A couple months ago, I was lucky enough to snag a copy of Mastering the Art of French Cooking at the Book Barn before all the Julie & Julia hype hit full force. Last night, with all my good CT friends tied up with other plans and not really feeling great enough to go out (getting over a nasty summer cold), I decided to cook myself and Noe a restaurant-quality meal at home.
This was my first Julia entree. I've dabbled with some of the soups and side dishes, but this was my inaugural main course. I selected Coquilles St. Jacques a la Provencale for several reasons, not the least of which was it did NOT have a note anywhere commenting that it would take approximately three hours to prepare (it was actually a fairly short forty-ish minutes). I also picked it because the only thing I had to go purchase was the scallops - everything else (butter, herbs, cheese, etc) were more or less staples that I had on hand.
After swinging by Thames River for wine tasting (even though my senses were definitely still compromised from the cold) I picked up the fresh sea scallops and a baguette (this recipe looked pretty butter-rific and I figured the baguette could soak up some sauce) and headed home to work.
Of course, I started by pouring myself a glass of wine. I chose my current favorite white wine, the 2008 Chateau La Rame Bordeaux Blanc. Not only is this sauvignon blanc extremely tasty to sip; I was planning on using some of it in the recipe. I had seen further down that the scallops would be simmered in "dry white wine", and I thought the minerality of the La Rame would add some nice flavor and the citrusy acidity might cut through some of that butter.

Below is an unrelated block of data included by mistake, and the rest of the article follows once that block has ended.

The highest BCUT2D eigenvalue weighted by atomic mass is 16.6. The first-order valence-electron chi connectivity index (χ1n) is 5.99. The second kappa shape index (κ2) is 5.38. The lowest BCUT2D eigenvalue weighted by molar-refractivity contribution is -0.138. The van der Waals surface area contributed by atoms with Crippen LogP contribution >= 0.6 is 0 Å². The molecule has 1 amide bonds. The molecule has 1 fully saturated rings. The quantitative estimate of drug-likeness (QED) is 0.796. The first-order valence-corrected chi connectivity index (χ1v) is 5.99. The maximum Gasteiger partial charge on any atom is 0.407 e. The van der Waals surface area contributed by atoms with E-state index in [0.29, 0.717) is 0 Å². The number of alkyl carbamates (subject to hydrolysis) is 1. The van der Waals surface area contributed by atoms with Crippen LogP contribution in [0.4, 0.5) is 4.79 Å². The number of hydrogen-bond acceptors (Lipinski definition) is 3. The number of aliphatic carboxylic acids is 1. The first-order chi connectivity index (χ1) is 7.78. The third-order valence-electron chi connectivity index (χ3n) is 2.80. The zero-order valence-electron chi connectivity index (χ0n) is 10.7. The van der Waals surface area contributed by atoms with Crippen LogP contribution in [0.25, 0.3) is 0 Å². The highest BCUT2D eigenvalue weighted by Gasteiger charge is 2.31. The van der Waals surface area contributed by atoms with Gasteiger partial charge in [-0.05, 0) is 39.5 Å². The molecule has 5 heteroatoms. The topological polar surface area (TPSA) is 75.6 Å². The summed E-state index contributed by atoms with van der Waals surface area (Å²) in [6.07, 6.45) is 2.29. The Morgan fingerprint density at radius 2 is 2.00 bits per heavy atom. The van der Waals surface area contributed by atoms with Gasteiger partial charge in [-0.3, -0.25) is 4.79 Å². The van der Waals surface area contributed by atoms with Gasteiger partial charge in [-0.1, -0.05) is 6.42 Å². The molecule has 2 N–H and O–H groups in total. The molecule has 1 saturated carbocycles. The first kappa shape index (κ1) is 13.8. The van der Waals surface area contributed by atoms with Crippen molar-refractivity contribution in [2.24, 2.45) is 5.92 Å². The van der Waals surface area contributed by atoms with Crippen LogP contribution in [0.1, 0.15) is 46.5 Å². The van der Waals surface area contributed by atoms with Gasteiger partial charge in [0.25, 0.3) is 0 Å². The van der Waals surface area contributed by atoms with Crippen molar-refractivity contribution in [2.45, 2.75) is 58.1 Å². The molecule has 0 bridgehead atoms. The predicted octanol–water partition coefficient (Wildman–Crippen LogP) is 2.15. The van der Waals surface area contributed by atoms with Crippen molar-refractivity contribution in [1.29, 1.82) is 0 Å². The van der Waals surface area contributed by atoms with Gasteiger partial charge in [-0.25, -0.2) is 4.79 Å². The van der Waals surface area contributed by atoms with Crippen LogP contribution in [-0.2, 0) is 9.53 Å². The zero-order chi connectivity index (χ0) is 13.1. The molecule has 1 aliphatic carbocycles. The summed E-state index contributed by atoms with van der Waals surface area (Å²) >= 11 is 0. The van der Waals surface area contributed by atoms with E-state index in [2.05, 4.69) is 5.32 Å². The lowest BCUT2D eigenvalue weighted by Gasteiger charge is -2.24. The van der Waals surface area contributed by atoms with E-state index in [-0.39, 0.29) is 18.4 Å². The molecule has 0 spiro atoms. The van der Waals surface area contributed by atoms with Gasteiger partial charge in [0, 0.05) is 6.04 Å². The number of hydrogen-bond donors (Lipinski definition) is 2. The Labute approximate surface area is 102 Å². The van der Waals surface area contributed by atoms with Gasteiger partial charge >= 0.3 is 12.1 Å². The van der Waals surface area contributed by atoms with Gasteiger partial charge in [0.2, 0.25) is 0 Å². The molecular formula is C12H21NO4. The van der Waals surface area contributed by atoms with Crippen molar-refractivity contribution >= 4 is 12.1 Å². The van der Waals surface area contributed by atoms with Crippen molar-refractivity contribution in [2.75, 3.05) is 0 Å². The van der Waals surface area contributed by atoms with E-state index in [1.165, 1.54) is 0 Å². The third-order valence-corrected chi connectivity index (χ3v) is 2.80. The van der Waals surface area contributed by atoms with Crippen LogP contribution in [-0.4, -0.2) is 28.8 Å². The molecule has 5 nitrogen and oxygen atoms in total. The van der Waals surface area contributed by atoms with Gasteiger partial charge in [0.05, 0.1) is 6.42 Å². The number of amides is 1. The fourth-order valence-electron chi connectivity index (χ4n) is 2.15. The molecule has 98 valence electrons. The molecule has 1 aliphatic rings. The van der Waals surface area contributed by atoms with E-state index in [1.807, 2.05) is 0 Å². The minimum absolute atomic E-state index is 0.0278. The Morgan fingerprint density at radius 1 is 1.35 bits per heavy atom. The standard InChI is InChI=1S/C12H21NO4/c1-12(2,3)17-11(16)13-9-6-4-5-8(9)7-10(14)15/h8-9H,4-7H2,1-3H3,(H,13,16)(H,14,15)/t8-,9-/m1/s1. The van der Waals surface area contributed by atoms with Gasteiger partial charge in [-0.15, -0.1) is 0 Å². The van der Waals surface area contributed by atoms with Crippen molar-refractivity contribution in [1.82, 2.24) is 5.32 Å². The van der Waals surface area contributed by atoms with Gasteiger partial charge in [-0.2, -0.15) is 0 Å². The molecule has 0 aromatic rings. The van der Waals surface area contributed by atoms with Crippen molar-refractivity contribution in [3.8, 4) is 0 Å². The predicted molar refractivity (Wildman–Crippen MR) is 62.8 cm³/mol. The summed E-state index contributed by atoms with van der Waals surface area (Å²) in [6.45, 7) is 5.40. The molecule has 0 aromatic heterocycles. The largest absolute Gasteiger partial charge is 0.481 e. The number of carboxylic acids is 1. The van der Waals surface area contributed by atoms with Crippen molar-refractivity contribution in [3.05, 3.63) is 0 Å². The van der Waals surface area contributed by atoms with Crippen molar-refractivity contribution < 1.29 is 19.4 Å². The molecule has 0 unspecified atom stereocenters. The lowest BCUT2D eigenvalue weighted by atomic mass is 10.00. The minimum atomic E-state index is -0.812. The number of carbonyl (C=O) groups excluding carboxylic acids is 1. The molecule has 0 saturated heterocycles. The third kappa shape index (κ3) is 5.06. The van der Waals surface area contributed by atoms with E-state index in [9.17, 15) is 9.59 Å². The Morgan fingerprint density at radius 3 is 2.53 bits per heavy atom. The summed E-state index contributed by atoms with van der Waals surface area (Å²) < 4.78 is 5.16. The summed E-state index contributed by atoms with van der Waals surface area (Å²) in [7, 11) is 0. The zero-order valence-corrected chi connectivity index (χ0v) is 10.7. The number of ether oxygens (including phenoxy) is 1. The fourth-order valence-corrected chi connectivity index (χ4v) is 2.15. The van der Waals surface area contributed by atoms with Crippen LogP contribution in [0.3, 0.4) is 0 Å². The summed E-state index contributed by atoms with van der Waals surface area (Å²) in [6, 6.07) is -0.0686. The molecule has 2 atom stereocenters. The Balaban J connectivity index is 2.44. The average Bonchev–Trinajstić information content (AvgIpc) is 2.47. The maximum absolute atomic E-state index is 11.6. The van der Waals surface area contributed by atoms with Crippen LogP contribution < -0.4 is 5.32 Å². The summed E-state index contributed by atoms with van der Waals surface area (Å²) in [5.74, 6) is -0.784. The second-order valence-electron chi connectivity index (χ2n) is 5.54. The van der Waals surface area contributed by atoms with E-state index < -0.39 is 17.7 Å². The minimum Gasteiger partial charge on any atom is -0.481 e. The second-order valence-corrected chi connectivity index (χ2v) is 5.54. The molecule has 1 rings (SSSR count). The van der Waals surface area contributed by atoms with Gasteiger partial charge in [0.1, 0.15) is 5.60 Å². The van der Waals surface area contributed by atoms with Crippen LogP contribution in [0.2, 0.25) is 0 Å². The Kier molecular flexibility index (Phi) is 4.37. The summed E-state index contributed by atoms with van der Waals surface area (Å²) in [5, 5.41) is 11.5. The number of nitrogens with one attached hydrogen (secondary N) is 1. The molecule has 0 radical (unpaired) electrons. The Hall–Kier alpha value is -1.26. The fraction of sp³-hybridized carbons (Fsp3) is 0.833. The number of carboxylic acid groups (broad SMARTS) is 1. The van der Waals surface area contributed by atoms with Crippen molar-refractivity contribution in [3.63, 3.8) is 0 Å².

A great thing about Mastering the Art of French Cooking is that it breaks down recipes into sections and lists the ingredients you need for that section by the instructions - so you know what you need, when you need it. I began chopping a yellow onion, shallot, and garlic clove in preparation to heat them with some butter (I think every step of this recipe called for butter) in a small saucepan.
When the five minutes were up, I took the cover off the skillet, brought the whole mixture to a quick boil to thicken up the liquid, then divided the scallops and liquid between a couple oven-safe Pyrex dishes. I covered each dish with some grated Gruyere and dotted them with pieces of cut up butter, then through them under the broiler until the cheese began to brown.
The scallops themselves? Slightly sweet and not at all tough - in a word, perfect.
I didn't even make a side dish for this meal -we ate it with a simple salad and some cut-up baguette to soak up the excess butter mixture (which was almost as delicious as the scallops). I served it with more Chateau La Rame Bordeaux Blanc.
This was quite possibly the best meal Noe and I have eaten in the past six months. He even gave me a high five when he was finished eating it. If you are intimidated by Julia's recipes, or by cooking seafood, or by the thought of eating six tablespoons of butter, I highly recommend getting over it. You won't be sorry.
Happy New Year!
3 years ago